Messier 73, also known as NGC 6994 or M73, is an asterism of four stars that appear close to each other in the night sky, but are actually not really connected. The Messier 73 asterism was discovered by Charles Messier in 1780.
It is located 1.5 degrees east of Messier 72 and is around 2,500 light years away from Earth. It has an apparent magnitude of 2.8, being visible to the naked eye under the right conditions.
While the Aquarius constellation is large, it doesn’t actually contain any particularly bright stars. Its four brightest stars have a magnitude less than 2. Take a look below at the most notable stars in the constellation.
Sadalsuud, also known as Beta Aquarii, is the brightest star in Aquarius. It is a yellow supergiant with an apparent magnitude of 2.87. It is located around 540 light years away from us.
Beta Aquarii is a triple or multiple star with a mass that is six times that of the Sun. It is also 2,200 times more luminous than the Sun. The primary component of Beta Aquarii, Beta Aquarii A, has two optical components. One has a magnitude of 11.0 and lies 35.4 arc seconds away, and the other has a magnitude of 11.6 and is 57.2 arc seconds away.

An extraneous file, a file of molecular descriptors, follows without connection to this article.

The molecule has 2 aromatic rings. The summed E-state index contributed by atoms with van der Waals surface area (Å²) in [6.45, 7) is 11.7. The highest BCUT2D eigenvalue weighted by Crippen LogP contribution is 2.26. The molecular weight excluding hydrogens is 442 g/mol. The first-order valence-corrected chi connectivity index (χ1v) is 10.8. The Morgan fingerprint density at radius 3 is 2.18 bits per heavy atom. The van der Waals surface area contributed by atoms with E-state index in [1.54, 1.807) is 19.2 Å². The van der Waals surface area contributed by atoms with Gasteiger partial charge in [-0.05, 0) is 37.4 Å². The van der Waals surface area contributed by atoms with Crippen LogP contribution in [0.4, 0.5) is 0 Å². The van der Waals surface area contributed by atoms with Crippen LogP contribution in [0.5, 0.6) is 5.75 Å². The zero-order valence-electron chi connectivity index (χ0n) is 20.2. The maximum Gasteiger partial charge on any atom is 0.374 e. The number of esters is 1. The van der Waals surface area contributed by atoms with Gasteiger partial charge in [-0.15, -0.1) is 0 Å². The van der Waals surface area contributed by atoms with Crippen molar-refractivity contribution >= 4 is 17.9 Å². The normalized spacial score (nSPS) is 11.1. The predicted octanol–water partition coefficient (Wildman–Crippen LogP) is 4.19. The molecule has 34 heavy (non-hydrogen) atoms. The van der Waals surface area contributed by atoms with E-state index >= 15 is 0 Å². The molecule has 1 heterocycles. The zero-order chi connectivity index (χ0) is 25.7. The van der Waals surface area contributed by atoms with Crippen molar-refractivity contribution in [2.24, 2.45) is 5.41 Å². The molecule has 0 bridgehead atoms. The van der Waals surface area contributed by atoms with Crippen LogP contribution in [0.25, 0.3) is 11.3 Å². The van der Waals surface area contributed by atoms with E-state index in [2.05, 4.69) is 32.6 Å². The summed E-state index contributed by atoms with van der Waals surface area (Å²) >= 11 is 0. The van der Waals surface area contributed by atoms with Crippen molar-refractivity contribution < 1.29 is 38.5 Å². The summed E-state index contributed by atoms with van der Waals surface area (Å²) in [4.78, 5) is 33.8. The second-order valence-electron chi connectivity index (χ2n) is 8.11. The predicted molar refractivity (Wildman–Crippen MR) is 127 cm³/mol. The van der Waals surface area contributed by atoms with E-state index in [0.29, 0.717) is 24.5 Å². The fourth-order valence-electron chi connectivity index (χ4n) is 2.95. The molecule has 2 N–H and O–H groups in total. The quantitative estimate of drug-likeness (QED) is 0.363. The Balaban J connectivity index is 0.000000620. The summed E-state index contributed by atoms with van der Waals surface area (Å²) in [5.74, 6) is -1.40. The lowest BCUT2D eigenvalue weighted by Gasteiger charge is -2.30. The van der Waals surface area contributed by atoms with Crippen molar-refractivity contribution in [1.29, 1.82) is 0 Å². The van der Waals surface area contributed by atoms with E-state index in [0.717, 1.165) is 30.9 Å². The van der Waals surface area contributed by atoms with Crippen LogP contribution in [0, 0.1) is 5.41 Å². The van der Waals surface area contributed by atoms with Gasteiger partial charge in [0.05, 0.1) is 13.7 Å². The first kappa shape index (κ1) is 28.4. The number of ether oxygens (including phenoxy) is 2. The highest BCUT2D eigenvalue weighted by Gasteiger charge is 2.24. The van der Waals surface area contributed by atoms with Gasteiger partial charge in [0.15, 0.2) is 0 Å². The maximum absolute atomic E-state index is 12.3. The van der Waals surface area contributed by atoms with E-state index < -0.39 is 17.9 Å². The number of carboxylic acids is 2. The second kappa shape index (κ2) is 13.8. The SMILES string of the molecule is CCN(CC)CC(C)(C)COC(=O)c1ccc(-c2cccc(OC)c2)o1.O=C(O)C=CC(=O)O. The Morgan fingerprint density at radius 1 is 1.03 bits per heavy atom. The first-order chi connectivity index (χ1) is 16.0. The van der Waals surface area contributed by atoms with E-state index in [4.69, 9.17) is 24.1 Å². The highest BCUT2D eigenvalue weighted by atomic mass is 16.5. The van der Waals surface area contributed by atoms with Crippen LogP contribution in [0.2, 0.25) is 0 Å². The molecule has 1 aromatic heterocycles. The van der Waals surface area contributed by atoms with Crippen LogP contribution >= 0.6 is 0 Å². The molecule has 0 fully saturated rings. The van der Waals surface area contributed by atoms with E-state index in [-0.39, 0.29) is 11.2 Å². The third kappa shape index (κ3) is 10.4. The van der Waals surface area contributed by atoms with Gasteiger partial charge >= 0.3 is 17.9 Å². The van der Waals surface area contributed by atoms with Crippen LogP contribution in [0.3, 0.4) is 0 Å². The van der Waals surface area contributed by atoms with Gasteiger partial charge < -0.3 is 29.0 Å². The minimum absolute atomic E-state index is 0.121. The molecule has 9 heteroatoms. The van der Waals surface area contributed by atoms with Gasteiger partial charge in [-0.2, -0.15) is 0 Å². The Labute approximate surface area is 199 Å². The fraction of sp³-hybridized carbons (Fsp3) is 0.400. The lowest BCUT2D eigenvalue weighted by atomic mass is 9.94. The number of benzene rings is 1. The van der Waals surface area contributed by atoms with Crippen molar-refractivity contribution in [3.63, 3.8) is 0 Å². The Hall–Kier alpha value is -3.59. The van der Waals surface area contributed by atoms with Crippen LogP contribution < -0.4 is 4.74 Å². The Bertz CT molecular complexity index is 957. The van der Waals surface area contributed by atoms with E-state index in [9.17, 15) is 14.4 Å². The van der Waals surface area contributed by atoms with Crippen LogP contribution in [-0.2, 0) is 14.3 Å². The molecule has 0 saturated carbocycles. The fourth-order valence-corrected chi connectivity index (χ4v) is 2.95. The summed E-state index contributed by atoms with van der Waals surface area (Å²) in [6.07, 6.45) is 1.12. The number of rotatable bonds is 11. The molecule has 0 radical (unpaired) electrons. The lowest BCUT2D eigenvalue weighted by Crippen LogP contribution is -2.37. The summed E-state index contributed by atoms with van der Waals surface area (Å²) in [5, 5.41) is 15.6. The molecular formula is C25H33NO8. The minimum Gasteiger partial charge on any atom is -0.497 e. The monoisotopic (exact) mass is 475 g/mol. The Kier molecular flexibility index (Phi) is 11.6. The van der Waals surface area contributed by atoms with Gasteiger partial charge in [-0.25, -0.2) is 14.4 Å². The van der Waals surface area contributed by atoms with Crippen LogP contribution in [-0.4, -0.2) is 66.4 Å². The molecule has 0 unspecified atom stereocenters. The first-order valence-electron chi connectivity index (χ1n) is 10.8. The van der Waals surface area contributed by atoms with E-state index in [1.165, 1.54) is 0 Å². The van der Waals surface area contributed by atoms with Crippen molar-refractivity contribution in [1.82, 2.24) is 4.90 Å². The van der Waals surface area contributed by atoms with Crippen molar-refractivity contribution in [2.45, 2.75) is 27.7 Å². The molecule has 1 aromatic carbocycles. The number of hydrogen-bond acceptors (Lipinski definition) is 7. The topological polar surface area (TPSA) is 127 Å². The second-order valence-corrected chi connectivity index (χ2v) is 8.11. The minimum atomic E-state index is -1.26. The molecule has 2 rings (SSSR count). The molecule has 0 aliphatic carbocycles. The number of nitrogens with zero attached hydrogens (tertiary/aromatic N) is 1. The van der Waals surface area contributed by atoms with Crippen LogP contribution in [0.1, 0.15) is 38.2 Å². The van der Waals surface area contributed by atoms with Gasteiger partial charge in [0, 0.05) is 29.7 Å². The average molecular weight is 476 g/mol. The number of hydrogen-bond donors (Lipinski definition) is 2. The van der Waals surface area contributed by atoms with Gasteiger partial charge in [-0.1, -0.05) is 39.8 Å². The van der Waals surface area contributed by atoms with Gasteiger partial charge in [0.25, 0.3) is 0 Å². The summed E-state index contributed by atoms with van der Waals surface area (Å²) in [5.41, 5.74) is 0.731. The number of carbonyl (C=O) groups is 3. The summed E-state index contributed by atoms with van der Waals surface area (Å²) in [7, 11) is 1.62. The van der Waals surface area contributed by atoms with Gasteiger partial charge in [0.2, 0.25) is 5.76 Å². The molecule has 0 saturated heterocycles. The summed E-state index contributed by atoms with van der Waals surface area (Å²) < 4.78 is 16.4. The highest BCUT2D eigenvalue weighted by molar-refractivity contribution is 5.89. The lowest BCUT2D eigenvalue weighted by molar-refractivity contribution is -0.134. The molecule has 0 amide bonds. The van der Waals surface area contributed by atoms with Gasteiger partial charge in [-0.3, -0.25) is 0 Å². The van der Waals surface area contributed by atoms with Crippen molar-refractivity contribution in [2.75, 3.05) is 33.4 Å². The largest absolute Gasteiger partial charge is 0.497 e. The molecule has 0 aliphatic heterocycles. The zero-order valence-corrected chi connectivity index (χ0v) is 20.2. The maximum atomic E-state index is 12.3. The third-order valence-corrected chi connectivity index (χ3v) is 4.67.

The name Sadalsuud comes from the Arabic phrase sa’d al-suud, meaning the “luck of lucks”.
Sadalmelik, also known as Alpha Aquarii, is a G-type yellow supergiant that is located approximately 800 light years away from us. It has an apparent magnitude of 2.950 and is 3000 times more luminous than the Sun.
The name Sadalmelik is derived from the Arabic phrase sa’d al-malik, which means “luck of the king”.
Skat, also known as Delta Aquarii, is the third brightest star in Aquarius and is believed to be a member of the Ursa Major Moving Group (Collinder 285). This an association of stars that includes the most prominent stars of Ursa Major, which share common velocities and origin.
Skat has an apparent magnitude of 3.269 and is approximately 160 light years away from us. Its name is derived from the Arabic as-saq, which means leg or shin.